January 23, 2017 – Nevada County is participating in a National initiative called Stepping Up, aimed at addressing the issue of mental illness in jail. To combat the problem, Nevada County recently joined with other counties to attend the California Stepping Up Summit in Sacramento.  Additionally, the County has passed a resolution to support the initiative and help advance efforts to reduce the number of adults with mental and co-occurring substance use disorders in jails.

Nevada County Team Leadership pictured above: Public Defender Keri Klein, Health and Human Services Director Michael Heggarty, Behavioral Health Program Manager Nicole Ebrahimi-Nuyken, District Attorney Cliff Newell, Sheriff’s Captain Shannan Moon, Probation Chief Michael Ertola.

As stated on their website, Stepping Up is a National initiative to reduce the number of people with mental illnesses in jail.  Each year, there are an estimated 2 million people with serious mental illnesses admitted to jails across the nation. That’s equivalent to the populations of Vermont and New Hampshire—combined. Almost three-quarters of these adults also have drug and alcohol use problems. Once incarcerated, individuals with mental illnesses tend to stay longer in jail and upon release are at a higher risk of returning to incarceration than those without these illnesses.
The human toll of this problem—and its cost to taxpayers—is staggering. Jails spend two to three times more money on adults with mental illnesses that require intervention than on those without those needs, yet often do not see improvements to public safety or these individuals’ health. Although counties have made tremendous efforts to address this problem, they are often thwarted by significant obstacles, including operating with minimal resources and needing better coordination between criminal justice, mental health, substance use treatment, and other agencies. Without change, large numbers of people with mental illnesses will continue to cycle through the criminal justice system, often resulting in tragic outcomes for these individuals and their families, missed opportunities for connections to treatment, inefficient use of funding, and a failure to improve public safety.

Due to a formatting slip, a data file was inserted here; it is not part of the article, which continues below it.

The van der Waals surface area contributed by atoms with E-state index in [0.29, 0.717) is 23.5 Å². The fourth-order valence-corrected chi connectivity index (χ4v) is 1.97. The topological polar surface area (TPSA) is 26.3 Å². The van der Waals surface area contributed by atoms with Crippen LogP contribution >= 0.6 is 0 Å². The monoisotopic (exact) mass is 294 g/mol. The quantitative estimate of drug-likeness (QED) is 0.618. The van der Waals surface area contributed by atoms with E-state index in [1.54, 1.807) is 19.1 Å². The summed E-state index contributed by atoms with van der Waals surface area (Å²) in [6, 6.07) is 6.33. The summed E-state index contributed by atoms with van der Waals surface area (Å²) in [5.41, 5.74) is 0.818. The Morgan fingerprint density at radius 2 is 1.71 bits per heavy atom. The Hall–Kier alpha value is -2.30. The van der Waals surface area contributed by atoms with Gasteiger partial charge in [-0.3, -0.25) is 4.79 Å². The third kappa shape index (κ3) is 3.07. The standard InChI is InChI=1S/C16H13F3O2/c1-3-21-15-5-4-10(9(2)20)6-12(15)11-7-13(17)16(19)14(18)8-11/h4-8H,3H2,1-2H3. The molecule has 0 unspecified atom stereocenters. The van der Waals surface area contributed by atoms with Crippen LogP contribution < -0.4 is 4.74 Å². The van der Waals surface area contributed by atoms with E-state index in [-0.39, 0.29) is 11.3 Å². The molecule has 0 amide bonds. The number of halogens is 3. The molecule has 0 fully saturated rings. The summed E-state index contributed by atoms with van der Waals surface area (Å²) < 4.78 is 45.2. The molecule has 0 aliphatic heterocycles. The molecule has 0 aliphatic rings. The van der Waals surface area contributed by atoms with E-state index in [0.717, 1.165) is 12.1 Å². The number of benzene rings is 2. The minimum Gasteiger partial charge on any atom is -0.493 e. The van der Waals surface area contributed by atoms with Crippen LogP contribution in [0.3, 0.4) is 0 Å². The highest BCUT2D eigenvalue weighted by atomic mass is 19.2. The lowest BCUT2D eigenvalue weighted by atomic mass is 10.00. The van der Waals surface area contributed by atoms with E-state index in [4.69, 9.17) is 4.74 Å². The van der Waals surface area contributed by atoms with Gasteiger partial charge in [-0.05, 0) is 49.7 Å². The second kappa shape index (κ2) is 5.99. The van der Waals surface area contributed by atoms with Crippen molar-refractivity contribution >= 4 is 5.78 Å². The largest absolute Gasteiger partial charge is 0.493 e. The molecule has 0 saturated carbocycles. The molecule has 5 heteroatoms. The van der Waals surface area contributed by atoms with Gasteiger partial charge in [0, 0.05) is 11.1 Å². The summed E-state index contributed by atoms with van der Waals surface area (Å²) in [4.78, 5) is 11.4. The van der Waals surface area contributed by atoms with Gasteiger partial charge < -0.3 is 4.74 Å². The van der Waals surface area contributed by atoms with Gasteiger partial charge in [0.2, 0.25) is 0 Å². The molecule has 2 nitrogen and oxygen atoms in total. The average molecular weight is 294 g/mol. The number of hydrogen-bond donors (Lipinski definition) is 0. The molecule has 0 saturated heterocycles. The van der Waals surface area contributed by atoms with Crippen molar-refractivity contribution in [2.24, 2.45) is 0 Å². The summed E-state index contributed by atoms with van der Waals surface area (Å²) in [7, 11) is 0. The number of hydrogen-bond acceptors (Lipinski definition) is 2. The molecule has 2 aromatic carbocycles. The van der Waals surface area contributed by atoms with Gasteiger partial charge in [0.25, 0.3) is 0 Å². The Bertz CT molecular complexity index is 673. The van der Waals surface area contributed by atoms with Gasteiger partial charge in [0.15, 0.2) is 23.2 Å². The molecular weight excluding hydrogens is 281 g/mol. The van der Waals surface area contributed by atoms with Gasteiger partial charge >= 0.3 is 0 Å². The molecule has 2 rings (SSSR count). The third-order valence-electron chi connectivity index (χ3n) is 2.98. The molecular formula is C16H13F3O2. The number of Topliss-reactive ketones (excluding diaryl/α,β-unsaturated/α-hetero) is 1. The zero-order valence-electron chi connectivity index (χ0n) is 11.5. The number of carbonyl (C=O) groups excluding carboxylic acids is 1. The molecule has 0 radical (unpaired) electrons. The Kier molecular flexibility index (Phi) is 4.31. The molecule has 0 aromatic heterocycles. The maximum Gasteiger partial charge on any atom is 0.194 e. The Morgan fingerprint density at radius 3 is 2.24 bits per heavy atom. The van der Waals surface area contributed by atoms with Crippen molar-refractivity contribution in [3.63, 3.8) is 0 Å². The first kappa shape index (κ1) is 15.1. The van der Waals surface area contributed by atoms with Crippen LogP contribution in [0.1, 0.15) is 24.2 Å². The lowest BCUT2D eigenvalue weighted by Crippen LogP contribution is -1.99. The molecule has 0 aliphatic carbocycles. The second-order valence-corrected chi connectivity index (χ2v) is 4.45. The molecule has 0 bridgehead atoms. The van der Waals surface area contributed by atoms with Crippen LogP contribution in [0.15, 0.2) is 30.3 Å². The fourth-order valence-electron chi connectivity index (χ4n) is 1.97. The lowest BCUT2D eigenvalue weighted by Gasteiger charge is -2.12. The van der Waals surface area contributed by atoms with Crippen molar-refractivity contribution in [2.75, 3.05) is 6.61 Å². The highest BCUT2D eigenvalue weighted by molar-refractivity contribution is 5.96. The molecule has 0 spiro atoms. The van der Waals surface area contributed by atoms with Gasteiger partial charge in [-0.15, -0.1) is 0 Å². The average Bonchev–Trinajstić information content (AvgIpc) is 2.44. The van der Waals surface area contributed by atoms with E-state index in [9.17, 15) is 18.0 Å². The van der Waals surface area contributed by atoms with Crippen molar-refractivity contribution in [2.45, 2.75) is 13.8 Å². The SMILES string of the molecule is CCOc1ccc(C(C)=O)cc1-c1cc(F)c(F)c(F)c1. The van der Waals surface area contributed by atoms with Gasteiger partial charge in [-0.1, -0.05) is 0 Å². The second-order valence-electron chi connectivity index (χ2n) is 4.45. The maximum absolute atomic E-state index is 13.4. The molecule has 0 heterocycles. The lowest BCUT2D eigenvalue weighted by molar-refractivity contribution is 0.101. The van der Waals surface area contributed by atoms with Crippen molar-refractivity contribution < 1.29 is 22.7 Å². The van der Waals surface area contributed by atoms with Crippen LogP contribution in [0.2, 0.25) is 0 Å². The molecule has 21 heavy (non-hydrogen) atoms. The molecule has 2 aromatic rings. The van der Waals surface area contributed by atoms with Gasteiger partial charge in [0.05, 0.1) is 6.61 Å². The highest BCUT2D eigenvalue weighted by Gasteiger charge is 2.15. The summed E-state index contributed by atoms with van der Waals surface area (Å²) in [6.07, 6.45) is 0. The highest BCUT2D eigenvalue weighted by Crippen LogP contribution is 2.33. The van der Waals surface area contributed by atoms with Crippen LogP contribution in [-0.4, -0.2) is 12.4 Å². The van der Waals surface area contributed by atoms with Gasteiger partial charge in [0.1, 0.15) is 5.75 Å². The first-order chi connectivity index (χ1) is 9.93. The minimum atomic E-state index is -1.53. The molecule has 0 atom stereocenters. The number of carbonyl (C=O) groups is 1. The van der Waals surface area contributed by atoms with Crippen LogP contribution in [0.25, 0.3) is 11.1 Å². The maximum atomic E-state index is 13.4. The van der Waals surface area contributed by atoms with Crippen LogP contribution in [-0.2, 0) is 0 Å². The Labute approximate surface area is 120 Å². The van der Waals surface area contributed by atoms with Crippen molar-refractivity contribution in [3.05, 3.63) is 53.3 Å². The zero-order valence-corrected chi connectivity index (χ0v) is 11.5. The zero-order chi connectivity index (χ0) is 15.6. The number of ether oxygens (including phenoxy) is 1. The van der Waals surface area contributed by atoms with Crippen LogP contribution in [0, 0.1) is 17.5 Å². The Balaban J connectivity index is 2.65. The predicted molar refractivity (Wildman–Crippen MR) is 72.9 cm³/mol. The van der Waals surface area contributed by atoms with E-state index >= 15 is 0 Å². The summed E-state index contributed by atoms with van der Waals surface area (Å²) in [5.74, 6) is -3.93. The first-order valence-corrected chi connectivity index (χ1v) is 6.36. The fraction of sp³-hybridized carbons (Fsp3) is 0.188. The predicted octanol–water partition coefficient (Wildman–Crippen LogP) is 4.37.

Despite important efforts already underway in many counties, there is an urgent need to address this national crisis using a common, data-driven process that encourages innovation and brings good work to scale. The time is now to launch a nationwide initiative to provide coordinated support to counties to help people living with mental illnesses stay out of jail and on a path to recovery.

More information can be found on the Stepping Up Website.